“After” the Vineyard

On listening to the Podcast Beyond the Pale Episode 100, I really resonated with David Hayward’s insight:

“The bus (the Vineyard) is going in the following direction and if you want to go there, hop on; but if you don’t, get off. Because this is the bus (the Vineyard) and its going in this particular direction and if you don’t like it, then you don’t belong.”

David Hayward, The Naked Pastor

As someone who has had this very conversation with a board member of the Vineyard Movement in my own country, I resonate on so many levels. And you know what, I never returned to the bus in 2016 and instead only to the relationship with the bus. It has been in recognition that the bus is going in the wrong direction. It was of immense relief to step off that bus back in 2006 and of equal relief not getting back on it in 2016 when returning to my calling. I can happily acknowledge that whoever is driving is the one responsible. I’ve had enough conversations with the retiring leaders around this with my Dissertation as excuse and acknowledge there to be too little respect and relationship between the next generation of leaders and myself for us to move forward together. I‘ve made enough noise about the bus going in the wrong direction, enough to have crossed the “invisible line” a number of times. I’ve met them half-way between making too much noise for them to be happy and too little noise for me. But, again, its their bus. And their bus is all about the church not as the Ekklesia but as the institutional Church. In some senses the success and tragedy of the movement is in the hands of phenomenal people like the Mitchels, Mumfords and Strouts. Here Protestantism has been Renewed and also Settled. Here they have innovated on Protestantism only to never have escaped the gravity well of Institutionalism. It is they who hold the Vineyard in tension between the vibrancy of a movement and death of institutionalism. And when they pass, who is going to hold this in tension? There is a deeper problem that’s not yet resolved. And without it being resolved, “it’s all about the church” (cf. AVC Conference 2018, SA).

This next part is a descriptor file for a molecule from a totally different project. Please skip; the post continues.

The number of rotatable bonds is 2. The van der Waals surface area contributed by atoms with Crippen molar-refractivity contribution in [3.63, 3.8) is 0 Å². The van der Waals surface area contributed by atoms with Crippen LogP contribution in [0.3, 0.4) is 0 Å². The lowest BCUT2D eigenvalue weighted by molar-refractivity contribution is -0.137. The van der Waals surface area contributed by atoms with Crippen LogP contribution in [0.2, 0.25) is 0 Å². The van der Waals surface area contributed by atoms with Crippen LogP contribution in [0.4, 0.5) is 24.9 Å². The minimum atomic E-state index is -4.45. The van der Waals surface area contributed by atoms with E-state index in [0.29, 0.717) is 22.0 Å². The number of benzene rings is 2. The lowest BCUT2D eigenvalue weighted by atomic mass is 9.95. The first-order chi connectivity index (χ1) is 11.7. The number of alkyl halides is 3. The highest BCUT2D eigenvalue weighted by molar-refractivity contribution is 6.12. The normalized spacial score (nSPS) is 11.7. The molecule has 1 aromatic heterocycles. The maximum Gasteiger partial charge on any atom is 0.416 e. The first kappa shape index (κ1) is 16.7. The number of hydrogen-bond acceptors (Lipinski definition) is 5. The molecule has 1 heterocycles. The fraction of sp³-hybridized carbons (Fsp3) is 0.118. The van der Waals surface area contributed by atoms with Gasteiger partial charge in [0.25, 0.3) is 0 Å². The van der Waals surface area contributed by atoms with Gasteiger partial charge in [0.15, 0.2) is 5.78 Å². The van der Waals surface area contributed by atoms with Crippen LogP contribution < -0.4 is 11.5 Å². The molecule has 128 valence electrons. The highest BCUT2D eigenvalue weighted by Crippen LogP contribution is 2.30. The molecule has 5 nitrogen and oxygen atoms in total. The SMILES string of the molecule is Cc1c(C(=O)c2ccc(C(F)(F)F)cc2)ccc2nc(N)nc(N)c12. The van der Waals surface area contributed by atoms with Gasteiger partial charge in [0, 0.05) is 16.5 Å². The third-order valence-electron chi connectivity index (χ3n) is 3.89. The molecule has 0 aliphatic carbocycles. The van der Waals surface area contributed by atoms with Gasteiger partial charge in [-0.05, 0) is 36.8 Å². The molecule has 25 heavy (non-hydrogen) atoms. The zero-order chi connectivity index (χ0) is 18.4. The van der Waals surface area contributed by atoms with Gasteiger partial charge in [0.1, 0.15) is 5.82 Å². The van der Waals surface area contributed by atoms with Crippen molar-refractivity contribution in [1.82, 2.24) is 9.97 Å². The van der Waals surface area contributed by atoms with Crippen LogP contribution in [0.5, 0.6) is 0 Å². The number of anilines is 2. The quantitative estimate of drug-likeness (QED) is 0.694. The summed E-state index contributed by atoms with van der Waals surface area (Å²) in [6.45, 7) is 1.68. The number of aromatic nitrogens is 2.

Continue reading ““After” the Vineyard”